Drug driving crackdown
The Transport Secretary, Grant Shapps, has announced a consultation on the issue of whether those convicted of drug driving should have to undergo rehabilitation.
Those convicted of drink driving, as opposed to drug driving, are usually offered the drink driver rehabilitation course. If successfully completed within the set time, the offender is given a reduction in the length of the driving disqualification of up to 25%.
The drink driver course was recently reviewed to determine its effectiveness and efficiency and to evaluate how it is delivered. The review also considered whether the existing course remained relevant and appropriate and looked at attitudes towards expanding the course to include drug drivers.
The key findings were:
- The course is being widely offered to eligible offenders, with the decision on offering the course is left to the discretion of the sentencer.
- The availability of courses is positive, and the booking process appears effective. How course information was updated and disseminated to offenders were areas identified as requiring improvement.
- Raising awareness of the courses largely takes place via the providers. The fact offenders have to decide which provider to opt for on the day could impact referral acceptance rates.
- Providers stated that the application, approval and appointment process for providing a course was working effectively.
- The principle of the user paying for the course was also effective, although the lack of a minimum price caused some providers to say there was a ‘race to the bottom’ on price, which could impact quality.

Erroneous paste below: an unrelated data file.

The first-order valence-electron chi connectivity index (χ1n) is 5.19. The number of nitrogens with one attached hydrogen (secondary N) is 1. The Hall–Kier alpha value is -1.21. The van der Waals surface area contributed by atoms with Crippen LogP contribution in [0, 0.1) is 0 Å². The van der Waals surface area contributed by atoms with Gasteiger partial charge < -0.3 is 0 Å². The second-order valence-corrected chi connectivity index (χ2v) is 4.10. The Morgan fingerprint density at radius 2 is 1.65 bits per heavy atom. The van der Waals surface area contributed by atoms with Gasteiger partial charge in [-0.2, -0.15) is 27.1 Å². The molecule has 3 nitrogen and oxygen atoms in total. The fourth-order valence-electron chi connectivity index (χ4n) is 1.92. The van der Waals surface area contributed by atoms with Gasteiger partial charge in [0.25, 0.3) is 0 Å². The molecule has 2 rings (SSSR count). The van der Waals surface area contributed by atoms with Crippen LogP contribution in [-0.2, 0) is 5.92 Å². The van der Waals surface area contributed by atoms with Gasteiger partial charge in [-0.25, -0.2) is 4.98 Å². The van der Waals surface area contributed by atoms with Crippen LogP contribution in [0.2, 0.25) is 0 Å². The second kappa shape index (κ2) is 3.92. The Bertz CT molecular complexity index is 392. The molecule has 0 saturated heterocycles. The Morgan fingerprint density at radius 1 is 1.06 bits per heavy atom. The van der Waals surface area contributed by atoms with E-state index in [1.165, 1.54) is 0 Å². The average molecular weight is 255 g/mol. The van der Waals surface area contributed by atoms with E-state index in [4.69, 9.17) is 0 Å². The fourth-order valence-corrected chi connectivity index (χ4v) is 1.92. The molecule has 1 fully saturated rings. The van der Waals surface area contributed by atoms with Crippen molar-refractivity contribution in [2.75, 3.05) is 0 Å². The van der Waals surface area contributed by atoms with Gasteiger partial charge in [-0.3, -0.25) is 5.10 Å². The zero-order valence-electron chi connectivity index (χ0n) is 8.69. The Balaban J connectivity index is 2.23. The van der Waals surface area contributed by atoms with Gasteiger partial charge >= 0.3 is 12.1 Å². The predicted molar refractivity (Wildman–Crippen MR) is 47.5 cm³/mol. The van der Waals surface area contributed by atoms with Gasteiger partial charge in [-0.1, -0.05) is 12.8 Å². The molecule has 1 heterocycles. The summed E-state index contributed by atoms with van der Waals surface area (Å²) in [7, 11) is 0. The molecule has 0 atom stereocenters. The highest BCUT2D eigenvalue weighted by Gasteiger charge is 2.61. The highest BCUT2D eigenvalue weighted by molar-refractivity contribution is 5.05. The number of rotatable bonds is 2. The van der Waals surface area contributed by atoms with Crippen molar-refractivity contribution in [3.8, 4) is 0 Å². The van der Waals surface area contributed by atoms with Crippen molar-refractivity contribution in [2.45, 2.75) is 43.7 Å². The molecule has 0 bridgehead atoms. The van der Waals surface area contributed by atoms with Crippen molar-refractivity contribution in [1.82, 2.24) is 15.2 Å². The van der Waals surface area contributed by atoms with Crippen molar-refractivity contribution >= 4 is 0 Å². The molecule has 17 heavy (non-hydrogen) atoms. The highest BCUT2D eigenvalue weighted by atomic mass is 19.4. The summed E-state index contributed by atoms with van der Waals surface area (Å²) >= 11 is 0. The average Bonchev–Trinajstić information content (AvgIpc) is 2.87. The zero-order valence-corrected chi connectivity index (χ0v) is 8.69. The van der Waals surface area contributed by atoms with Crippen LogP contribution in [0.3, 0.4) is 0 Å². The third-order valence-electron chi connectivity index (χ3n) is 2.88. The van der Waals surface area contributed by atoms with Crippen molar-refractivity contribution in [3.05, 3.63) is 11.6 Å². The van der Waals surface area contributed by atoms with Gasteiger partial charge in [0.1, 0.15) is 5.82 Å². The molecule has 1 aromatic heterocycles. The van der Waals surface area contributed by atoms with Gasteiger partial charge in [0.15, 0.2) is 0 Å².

- Monitoring and quality assurance processes were viewed favourably, and the administrator was performing its role well.
There is no rehabilitation course currently offered to those convicted of drug driving. In 2015 a course for both drink and drug drivers was piloted using the format of the original drink driver course. Building on the pilot, the review examined attitudes to expanding the course and the feasibility of implementing a combined course. Although there were no major concerns about the practicability of expanding the course to include drug drivers, there were concerns about the impact on the effectiveness of the course. The general view was that more work was needed to understand the nature of the drug drive audience and the potential impact of mixing drink and drug drivers.
High risk offenders
The Department of Transport has published a report outlining the proposals for creating a high risk offender drug drive rehabilitation scheme. This report is published alongside the call for evidence about protecting the public from repeat drug driving offenders and the review referred to above.
The practical consequence of being a high risk drink drive offender is that a driver’s licence is not returned to them automatically at the end of a disqualification. The driver has to apply for the return of his licence, and it will only be issued after a satisfactory medical assessment. There is an absence of a high risk offender (HRO) scheme for drug drivers.
The main criteria for the HRO for drug drivers is suggested as follows:
- having been disqualified upon conviction with a blood drug concentration that significantly increased the risk of a road traffic collision.